Story Source:

The above story is based on materials provided by JAMA and Archives Journals. Note: Materials may be edited for content and length.


Journal Reference:

  1. Lenworth M. Jacobs; Karyl Burns; Barbara Bennett Jacobs. Trauma Death: Views of the Public and Trauma Professionals on Death and Dying From Injuries. Archives of Surgery, 2008; 143 (8): 730 DOI: 10.1001/archsurg.143.8.730

Cite This Page:

JAMA and Archives Journals. "Survey Compares Views Of Trauma Professionals, The Public On Dying From Injuries." ScienceDaily. ScienceDaily, 18 August 2008. <www.sciencedaily.com/releases/2008/08/080818183518.htm>.
JAMA and Archives Journals. (2008, August 18). Survey Compares Views Of Trauma Professionals, The Public On Dying From Injuries. ScienceDaily. Retrieved November 27, 2014 from www.sciencedaily.com/releases/2008/08/080818183518.htm
JAMA and Archives Journals. "Survey Compares Views Of Trauma Professionals, The Public On Dying From Injuries." ScienceDaily. www.sciencedaily.com/releases/2008/08/080818183518.htm (accessed November 27, 2014).

Share This


More From ScienceDaily



More Health & Medicine News

Thursday, November 27, 2014

Featured Research

from universities, journals, and other organizations


Featured Videos

from AP, Reuters, AFP, and other news services

Pet Dogs to Be Used in Anti-Ageing Trial

Pet Dogs to Be Used in Anti-Ageing Trial

Reuters - Innovations Video Online (Nov. 26, 2014) Researchers in the United States are preparing to discover whether a drug commonly used in human organ transplants can extend the lifespan and health quality of pet dogs. Video provided by Reuters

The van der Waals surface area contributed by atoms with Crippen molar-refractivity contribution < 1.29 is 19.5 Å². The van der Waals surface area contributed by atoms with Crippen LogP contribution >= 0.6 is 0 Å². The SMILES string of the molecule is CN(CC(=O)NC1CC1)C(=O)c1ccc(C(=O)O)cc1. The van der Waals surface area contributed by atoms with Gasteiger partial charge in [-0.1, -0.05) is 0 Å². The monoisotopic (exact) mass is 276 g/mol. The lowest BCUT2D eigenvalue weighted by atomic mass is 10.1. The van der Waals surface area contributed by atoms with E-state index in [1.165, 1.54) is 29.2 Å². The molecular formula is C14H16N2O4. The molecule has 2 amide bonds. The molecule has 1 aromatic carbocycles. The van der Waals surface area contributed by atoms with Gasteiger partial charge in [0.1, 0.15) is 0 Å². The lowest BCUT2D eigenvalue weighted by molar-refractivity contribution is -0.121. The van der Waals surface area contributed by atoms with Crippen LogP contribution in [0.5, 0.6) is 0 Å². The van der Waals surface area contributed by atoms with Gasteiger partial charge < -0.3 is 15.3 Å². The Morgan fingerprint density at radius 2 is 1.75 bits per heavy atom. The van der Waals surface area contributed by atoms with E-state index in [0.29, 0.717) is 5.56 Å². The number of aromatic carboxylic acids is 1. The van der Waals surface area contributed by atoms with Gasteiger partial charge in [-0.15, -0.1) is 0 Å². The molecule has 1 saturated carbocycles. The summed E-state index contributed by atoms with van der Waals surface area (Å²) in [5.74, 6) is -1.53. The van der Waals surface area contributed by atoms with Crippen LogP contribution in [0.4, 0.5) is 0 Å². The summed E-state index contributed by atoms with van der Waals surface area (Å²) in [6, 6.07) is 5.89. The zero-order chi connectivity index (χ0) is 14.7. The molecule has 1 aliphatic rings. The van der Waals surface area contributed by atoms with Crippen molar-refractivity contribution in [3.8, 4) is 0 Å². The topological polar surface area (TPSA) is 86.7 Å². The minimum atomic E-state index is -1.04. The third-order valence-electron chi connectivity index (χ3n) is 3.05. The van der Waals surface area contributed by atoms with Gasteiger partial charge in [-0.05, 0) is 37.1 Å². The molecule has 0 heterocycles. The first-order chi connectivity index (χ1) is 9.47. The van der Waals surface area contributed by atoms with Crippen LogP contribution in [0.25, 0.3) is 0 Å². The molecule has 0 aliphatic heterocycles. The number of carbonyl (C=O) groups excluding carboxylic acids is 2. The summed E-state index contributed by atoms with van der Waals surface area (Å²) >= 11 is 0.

Powered by NewsLook.com
Today's Prostheses Are More Capable Than Ever

Today's Prostheses Are More Capable Than Ever

Newsy (Nov. 26, 2014) Advances in prosthetics are making replacement body parts stronger and more lifelike than they’ve ever been. Video provided by Newsy
Powered by NewsLook.com
From Popcorn To Vending Snacks: FDA Ups Calorie Count Rules

From Popcorn To Vending Snacks: FDA Ups Calorie Count Rules

Newsy (Nov. 25, 2014) The US FDA is announcing new calorie rules on Tuesday that will require everywhere from theaters to vending machines to include calorie counts. Video provided by Newsy
Powered by NewsLook.com
Daily Serving Of Yogurt Could Reduce Risk Of Type 2 Diabetes

Daily Serving Of Yogurt Could Reduce Risk Of Type 2 Diabetes

Newsy (Nov. 25, 2014) Need another reason to eat yogurt every day? Researchers now say it could reduce a person's risk of developing type 2 diabetes. Video provided by Newsy
Powered by NewsLook.com

Search ScienceDaily

Number of stories in archives: 140,361

Find with keyword(s):
Enter a keyword or phrase to search ScienceDaily for related topics and research stories.

Save/Print:
Share:

Breaking News:

Strange & Offbeat Stories


Health & Medicine

Mind & Brain

Living & Well

In Other News

... from NewsDaily.com

Science News

Health News

Environment News

Technology News



Save/Print:
Share:

Free Subscriptions


Get the latest science news with ScienceDaily's free email newsletters, updated daily and weekly. Or view hourly updated newsfeeds in your RSS reader:

Get Social & Mobile


Keep up to date with the latest news from ScienceDaily via social networks and mobile apps:

Have Feedback?


Tell us what you think of ScienceDaily -- we welcome both positive and negative comments. Have any problems using the site? Questions?
Mobile: iPhone Android Web
Follow: Facebook Twitter Google+
Subscribe: RSS Feeds Email Newsletters
Latest Headlines Health & Medicine Mind & Brain Space & Time Matter & Energy Computers & Math Plants & Animals Earth & Climate Fossils & Ruins